In January 2018, I wrote a Medium article about my ambivalence towards Classpass as a studio owner on the Classpass platform. I talked about my perceived costs and benefits towards keeping my studio on the platform and wondered, really, how long I’d stay on it. Back then, I was 18 months into owning my first studio, San Francisco Pole & Dance, and was just 6 months into San Francisco Pole & Dance’s first expansion.
Back then I had room to grow with ample class slots in each of the then-new 22 additional classes on the studio’s expanded class offerings schedule. One of the points of my original article was that as long as there were class slots to offer to people who weren’t paying full price, it made sense to keep my studio on the Classpass platform because of the powerful lead generation and brand awareness that Classpass offered to my business. I understood the downsides — the psychological discounting of Classpass membership in Classpass users’ minds, and the issues with the Premium Reservations platform which essentially made my studio’s offerings on Classpass a discounted competitor to my business — but after Classpass agreed to turn off premium reservations for me, those drawbacks were still worth it to me for getting my business’ name out there, even going into our second year of business.
After I published that piece, I heard from many other small business and studio owners who shared my ambivalence towards Classpass. Generally, those studio owners agreed that there are some benefits to being on the platform (free marketing, exposure, etc.) but that they simply weren’t sure if the costs (i.e. a devaluation of the classes in the eyes of the customer, an emphasis on quantity over quality, etc.) outweighed those benefits. The truth is that none of us really know. We look to the left, look to the right, maybe experience a twinge of FOMO and get on the platform because we don’t want to be left in the dust of what we’re told is innovation in the fitness industry.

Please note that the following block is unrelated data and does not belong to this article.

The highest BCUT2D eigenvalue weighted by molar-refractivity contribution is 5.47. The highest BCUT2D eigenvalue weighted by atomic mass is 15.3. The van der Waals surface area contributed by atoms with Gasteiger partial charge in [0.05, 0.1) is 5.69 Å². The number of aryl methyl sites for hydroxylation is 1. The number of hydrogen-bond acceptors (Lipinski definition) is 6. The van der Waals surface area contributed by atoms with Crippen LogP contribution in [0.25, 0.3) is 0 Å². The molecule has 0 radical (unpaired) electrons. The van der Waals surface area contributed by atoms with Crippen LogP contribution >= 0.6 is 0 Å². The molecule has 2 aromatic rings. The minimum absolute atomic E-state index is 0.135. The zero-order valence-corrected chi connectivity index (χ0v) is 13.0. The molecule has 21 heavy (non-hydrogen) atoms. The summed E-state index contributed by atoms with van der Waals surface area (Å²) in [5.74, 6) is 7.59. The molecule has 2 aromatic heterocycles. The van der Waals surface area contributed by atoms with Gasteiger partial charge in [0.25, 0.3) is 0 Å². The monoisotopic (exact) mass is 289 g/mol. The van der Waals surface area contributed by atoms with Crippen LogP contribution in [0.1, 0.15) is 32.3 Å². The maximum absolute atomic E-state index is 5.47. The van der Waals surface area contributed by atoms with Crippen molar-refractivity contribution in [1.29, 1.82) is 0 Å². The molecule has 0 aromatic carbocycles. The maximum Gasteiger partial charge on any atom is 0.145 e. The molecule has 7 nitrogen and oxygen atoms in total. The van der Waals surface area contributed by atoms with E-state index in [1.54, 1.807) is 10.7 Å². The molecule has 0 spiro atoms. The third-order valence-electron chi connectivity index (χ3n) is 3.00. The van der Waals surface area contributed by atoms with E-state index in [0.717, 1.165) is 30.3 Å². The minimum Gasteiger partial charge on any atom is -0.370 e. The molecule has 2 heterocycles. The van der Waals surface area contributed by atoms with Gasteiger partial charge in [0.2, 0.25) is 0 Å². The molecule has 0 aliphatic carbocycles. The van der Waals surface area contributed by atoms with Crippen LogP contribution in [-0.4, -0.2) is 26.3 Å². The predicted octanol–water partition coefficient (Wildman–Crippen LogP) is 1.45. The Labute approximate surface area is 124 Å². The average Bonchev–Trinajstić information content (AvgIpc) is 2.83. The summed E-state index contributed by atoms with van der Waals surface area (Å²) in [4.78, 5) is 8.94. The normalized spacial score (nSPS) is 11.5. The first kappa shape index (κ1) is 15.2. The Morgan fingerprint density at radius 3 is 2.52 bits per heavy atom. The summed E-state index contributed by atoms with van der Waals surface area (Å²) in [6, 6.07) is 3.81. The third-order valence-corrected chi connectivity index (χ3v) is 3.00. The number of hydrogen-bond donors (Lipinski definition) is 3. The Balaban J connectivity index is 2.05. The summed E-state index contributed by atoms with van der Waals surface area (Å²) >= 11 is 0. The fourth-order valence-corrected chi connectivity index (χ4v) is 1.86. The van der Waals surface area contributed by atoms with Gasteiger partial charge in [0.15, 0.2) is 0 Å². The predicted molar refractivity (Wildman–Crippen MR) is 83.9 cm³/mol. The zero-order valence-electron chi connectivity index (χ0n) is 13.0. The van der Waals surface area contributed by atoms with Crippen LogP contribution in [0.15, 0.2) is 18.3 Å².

Fast forward 9 months and by September 2018 many of my studio’s classes were being waitlisted consistently week over week. I decided, finally, that it was time to ween my studio off of Classpass and I made the call to take our studio off the platform. We were reminded of the 90 day opt-out period that studios must stay on Classpass after cancellation and which we had contractually agreed to, and so continued to offer our classes on Classpass through December 2018.
January 2019 was a fresh start — and our foray into a post Classpass lead-generation world. That same month, we opened a second location, Oakland Pole & Dance, across the East Bay bridge in Oakland (essentially creating a competitor to our first studio), announced another expansion of the San Francisco location (doubling capacity for the second time in less than 3 years), and also announced our first pricing increase, raising our pricing by 20% across all pricing options. While the pricing increase still left us just under the pricing options of our competitors, I was really nervous. What if it was all too much, too fast? I wasn’t sure what a world without the helpful and significant and *free* marketing from Classpass looked like and I was about to find out.
It’s now June 2019, and I’m happy to say we’re still alive and thriving. My fear that people wouldn’t understand the value of my studio at a higher price point and without the Classpass discounted lead generation funnel did not manifest itself but our studio post-Classpass does look a bit different than when we were on the platform. In this article, I’ll talk a bit about what changes we’ve seen and talk through my own studio’s metrics to show the usefulness of Classpass as a lead generator comparative to other types of top of the funnel entries.